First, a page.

Cognitive control promotes either honesty or dishonesty, depending on one’s moral default - EEG - JoN
Cognitive control is crucially involved in making (dis)honest decisions. However, the precise nature of this role has been hotly debated. Is honesty an intuitive response or is willpower needed to override an intuitive inclination to cheat? A reconciliation of these conflicting views proposes that cognitive control enables dishonest participants to be honest, whereas it allows cheating for those who are generally honest. Thus, cognitive control does not promote (dis)honesty per se; it depends on one’s moral default. In the present study, we tested this proposal using EEG in humans (males & females) in combination with an external localizer task to mitigate the problem of reverse inference. Our analysis revealed that the neural signature evoked by cognitive control demands in the Stroop task can be used to estimate (dis)honest choices in an independent cheating task, providing converging evidence that cognitive control can indeed help honest participants to cheat, whereas it facilitates honesty for cheaters.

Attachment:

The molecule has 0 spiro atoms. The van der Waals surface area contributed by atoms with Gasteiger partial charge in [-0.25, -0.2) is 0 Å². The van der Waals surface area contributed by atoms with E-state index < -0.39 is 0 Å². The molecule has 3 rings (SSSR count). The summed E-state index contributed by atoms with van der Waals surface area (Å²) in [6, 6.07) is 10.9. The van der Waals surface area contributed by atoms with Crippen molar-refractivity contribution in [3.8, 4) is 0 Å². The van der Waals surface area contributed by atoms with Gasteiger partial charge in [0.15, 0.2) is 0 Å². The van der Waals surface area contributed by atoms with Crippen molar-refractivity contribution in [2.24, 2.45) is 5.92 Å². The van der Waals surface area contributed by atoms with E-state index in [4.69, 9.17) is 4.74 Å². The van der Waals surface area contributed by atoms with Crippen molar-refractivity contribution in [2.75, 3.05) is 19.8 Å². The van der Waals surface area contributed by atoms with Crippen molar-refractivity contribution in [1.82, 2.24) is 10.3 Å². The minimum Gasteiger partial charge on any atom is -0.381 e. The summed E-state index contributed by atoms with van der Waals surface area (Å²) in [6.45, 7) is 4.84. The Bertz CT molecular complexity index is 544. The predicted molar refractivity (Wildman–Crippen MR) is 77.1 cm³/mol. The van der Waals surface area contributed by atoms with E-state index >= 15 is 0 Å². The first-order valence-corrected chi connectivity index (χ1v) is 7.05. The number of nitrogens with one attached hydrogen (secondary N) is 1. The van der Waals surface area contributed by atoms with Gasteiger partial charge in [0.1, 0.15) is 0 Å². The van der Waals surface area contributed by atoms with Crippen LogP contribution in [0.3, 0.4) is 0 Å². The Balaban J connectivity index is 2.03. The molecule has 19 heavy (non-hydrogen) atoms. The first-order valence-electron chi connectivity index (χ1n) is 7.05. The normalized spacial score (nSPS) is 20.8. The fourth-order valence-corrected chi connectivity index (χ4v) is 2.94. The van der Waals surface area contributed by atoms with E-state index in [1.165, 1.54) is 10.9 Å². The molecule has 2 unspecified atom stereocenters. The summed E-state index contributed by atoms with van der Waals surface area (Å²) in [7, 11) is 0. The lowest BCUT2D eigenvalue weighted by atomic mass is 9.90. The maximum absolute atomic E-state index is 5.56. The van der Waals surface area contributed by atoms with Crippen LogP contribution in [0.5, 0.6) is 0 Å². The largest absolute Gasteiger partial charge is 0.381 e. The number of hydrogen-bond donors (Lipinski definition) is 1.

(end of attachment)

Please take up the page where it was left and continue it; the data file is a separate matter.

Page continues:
In this repository you can find the data and scripts used in the study. For detailed information please consult the README file.